Famed Egyptologist and Minister of Antiquities in Egypt, Zahi Hawass, is no longer serving in his governmental post. Whether he left or was fired is uncertain – sources are reporting both scenarios. The recent unrest in Egypt and the hostility towards the former Mubarak regime made his position tenuous. His close relationship with the Dictatorship made him a more polarizing and controversial figure in recent days.
Hawass is no newcomer to controversy. He has regularly been criticized for his fame-seeking and attention getting antics. His scholarship has also been called into question. His position became even more controversial as his ties to the Mubarak regime were questioned as well as his ability to truly conserve and protect Egypt’s antiquities.
Read more about the controversy surrounding his leaving office in this MSNBC article.
Most visitors of Central Park do not realize that they have a piece of Ancient History in the midst. In the 19th century, Egypt made a gift of Cleopatra’s Needle, one of three identical obelisks, to the Cities of New York, Paris, and London. The obelisks themselves are not related to the famed Queen, but rather were inscribed during the reign of Thutmose III.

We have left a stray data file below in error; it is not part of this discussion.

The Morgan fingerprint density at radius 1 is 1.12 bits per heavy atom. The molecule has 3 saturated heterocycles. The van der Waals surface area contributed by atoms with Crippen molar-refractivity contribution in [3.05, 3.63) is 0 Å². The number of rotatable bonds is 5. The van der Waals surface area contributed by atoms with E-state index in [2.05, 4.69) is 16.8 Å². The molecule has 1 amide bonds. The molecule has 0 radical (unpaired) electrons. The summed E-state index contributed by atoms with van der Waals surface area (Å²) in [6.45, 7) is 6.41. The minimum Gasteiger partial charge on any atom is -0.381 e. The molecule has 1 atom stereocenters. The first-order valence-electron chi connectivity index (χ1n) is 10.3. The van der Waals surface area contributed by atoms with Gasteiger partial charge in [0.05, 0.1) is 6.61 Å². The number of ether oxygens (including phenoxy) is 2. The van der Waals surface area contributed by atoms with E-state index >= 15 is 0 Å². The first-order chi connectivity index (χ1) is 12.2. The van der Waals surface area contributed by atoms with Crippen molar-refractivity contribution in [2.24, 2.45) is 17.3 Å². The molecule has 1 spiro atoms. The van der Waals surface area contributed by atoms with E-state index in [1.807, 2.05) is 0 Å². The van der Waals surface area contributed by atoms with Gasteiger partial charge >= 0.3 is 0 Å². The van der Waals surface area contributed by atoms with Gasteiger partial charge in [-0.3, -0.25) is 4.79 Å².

Recently, Zahi Hawass, head of Egypt’s Council of Antiquities (and a controversial figure in his own right) condemned the city of New York for ill-keeping of the artifact – arguing that the heavy pollution and acid rain of the city has eroded the inscriptions and even suggesting that Egypt should confiscate the monument. New York has responded by pointing out the instability of Egypt and recent lootings of its museums and monuments as well as denying the accusation that New York City’s pollution is having any negative effect on the monument.
Anyone who knows me is aware that I am not a big fan of Zahi Hawass (Egypt’s Current Minister of State Antiquities). His scholarship is questionable at best, he panders to media sources, and his misogyny and anti-semetism are palpable.
“Zahi Hawass, the bombastic, clownish pseudo-archaeologist who has tyrannized, bullied, and manipulated Egyptologists and Egyptian Villagers alike for years now, today officially accepted President Hosni Mubarak’s appointment as Minister of State for Antiquities.”
While his position remains tentative in Egypt’s new government, he is still the most recognized face in Egyptian Archaeology today. I have seen only a handful of documentaries on Egyptology that have not at the least included, at the least, a a quote or an interview of Mr. Hawass.
This month’s Biblical Archaeology Review includes a lengthy and candid interview with archaeology’s most controversial living figure. You can read the entirety of the interview here. I’d be interested in hearing your views on this very public political and academic figure.